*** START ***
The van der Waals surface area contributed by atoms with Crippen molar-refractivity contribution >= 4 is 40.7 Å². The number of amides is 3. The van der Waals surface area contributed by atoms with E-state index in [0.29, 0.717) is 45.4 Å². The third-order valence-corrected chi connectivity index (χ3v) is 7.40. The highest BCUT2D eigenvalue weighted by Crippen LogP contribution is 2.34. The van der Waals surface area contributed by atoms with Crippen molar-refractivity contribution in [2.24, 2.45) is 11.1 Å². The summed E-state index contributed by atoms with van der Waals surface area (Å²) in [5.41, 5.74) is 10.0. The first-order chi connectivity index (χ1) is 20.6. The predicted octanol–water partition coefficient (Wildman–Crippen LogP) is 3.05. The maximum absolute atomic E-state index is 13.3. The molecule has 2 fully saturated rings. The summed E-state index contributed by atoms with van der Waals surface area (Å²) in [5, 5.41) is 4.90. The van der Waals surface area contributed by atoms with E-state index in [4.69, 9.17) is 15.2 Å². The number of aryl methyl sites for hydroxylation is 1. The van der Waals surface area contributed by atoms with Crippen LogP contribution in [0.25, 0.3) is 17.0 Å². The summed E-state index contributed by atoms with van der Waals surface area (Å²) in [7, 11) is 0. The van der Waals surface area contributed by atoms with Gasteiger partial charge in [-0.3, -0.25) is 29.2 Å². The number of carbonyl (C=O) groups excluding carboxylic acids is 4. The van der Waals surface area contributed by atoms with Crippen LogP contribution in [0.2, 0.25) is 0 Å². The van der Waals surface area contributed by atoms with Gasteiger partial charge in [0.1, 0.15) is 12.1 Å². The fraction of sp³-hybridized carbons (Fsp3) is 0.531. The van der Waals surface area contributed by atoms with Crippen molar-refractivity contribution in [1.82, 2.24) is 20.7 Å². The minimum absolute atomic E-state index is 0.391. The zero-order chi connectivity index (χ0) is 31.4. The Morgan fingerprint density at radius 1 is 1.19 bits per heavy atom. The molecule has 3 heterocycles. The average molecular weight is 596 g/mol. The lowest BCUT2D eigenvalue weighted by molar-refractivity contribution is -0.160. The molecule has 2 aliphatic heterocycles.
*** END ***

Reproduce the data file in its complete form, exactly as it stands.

The van der Waals surface area contributed by atoms with Crippen molar-refractivity contribution >= 4 is 40.7 Å². The number of amides is 3. The van der Waals surface area contributed by atoms with E-state index in [0.29, 0.717) is 45.4 Å². The third-order valence-corrected chi connectivity index (χ3v) is 7.40. The highest BCUT2D eigenvalue weighted by Crippen LogP contribution is 2.34. The van der Waals surface area contributed by atoms with Crippen molar-refractivity contribution in [2.24, 2.45) is 11.1 Å². The summed E-state index contributed by atoms with van der Waals surface area (Å²) in [5.41, 5.74) is 10.0. The first-order chi connectivity index (χ1) is 20.6. The predicted octanol–water partition coefficient (Wildman–Crippen LogP) is 3.05. The maximum absolute atomic E-state index is 13.3. The molecule has 2 fully saturated rings. The summed E-state index contributed by atoms with van der Waals surface area (Å²) in [5, 5.41) is 4.90. The van der Waals surface area contributed by atoms with E-state index in [4.69, 9.17) is 15.2 Å². The number of aryl methyl sites for hydroxylation is 1. The van der Waals surface area contributed by atoms with Crippen LogP contribution in [0.25, 0.3) is 17.0 Å². The summed E-state index contributed by atoms with van der Waals surface area (Å²) in [7, 11) is 0. The van der Waals surface area contributed by atoms with Gasteiger partial charge in [-0.3, -0.25) is 29.2 Å². The number of carbonyl (C=O) groups excluding carboxylic acids is 4. The van der Waals surface area contributed by atoms with Crippen LogP contribution in [0.2, 0.25) is 0 Å². The van der Waals surface area contributed by atoms with Gasteiger partial charge in [0.1, 0.15) is 12.1 Å². The fraction of sp³-hybridized carbons (Fsp3) is 0.531. The van der Waals surface area contributed by atoms with Crippen molar-refractivity contribution in [1.82, 2.24) is 20.7 Å². The minimum absolute atomic E-state index is 0.391. The zero-order chi connectivity index (χ0) is 31.4. The Morgan fingerprint density at radius 1 is 1.19 bits per heavy atom. The molecule has 3 heterocycles. The average molecular weight is 596 g/mol. The lowest BCUT2D eigenvalue weighted by molar-refractivity contribution is -0.160. The molecule has 2 aliphatic heterocycles.